Osaka University of Tourism’s
Globish – The rise of globalized English and its implications
In recent years the idea of global English, or ‘globish’ for short, has become increasingly popular in language circles, giving rise to a number of questions: What is globish? How does it differ from standard English? And if globish is indeed on the rise, what are the implications for students and teachers of the English language?
The idea of globish is that many people who study English as a second language may have differing language skills and differing cultural backgrounds, but still need to communicate effectively. Culture and common background play an important role in the which words native English speakers use and how they use them. Speakers of globish tend to avoid words and phrases that require a shared common cultural background or advanced knowledge of the language. Instead, communicating meaning clearly and simply is the main concern. Wit, humor and idioms are avoided in favor of more utilitarian, functional, and some might say bland language. Native speakers often throw caution to the wind and take the bull by the horns when conversing casually or even in business settings.
This last sentence is a good example of language that might be difficult for a speaker of globish to understand but might be commonly used by a native speaker without thinking about the difficulty a non-native speaker might face in understanding its meaning. In this case, throw caution to the wind means to take a risk, and take the bull by the horns means to face a challenge directly. Other common examples are hang out, chill, or hang, all examples that students studying abroad might encounter outside of school as their classmates invite them to meet up. Students’ understanding or misunderstanding of these words or other common yet non-globish phrases can dramatically shape their experience overseas.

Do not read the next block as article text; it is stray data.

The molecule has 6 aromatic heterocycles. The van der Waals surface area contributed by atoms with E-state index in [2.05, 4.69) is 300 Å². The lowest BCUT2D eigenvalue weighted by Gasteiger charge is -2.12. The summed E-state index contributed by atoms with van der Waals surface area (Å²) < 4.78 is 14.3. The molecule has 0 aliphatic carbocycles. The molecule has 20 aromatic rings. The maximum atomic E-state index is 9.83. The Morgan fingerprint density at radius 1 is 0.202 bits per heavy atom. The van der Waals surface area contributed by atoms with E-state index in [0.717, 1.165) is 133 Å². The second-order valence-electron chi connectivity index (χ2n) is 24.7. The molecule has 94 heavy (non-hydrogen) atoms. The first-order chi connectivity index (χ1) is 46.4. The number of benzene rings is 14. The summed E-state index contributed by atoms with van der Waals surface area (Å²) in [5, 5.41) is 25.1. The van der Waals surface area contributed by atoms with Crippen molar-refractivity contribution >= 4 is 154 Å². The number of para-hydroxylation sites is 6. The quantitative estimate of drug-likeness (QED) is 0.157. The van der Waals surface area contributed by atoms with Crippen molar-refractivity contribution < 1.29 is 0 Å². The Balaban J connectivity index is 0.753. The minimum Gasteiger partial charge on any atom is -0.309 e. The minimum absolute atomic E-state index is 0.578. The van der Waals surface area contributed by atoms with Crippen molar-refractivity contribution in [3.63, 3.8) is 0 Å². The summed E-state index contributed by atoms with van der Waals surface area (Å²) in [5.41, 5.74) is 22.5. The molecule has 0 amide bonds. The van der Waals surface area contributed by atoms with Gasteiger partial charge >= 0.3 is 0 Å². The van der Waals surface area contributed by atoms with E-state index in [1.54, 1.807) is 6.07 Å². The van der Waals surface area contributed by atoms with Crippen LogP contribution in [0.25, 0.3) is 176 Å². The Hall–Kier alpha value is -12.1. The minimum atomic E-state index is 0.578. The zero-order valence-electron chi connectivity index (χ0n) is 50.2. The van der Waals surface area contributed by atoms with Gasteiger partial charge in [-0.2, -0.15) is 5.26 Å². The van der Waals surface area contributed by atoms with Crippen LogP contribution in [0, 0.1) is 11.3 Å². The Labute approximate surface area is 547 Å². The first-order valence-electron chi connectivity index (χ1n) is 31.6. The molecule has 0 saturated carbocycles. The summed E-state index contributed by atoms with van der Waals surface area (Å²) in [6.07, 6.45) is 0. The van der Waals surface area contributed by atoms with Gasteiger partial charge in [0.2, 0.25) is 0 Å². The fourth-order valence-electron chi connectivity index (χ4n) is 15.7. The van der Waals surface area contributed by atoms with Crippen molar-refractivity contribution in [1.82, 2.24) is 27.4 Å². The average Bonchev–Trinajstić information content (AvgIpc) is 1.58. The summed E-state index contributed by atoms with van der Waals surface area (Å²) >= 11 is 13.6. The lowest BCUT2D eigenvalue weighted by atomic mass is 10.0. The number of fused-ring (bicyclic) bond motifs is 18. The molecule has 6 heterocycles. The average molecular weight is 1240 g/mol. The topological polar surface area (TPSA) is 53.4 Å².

Considering the important differences of globish and native speaker English, there are implications and concerns for both students and teachers alike. From the students’ perspective, it is important to identify what their goals are and understand that the language they will encounter can and will be quite different depending on the situation. If their focus is more on work or conducting international business, they may find themselves using more straightforward, clear, and easily understandable language. However, if they are studying abroad or interacting with native speakers more casually they will find that globish, while effective in business, can leave them unprepared for some social situations.
Teachers and students should understand that based on their goals, the focus and method of study may change. If their goals are primarily to have functional English for work and conducting international business, they may not want to spend hours analyzing Hollywood movies or pop songs. On the other hand, if their goals include study abroad, students should understand that many words native speakers use have multiple meanings, might not be technically correct, or may contain obscure cultural references. Understanding the reasons for using different types of English is an important and motivating part of the study process that should not be ignored.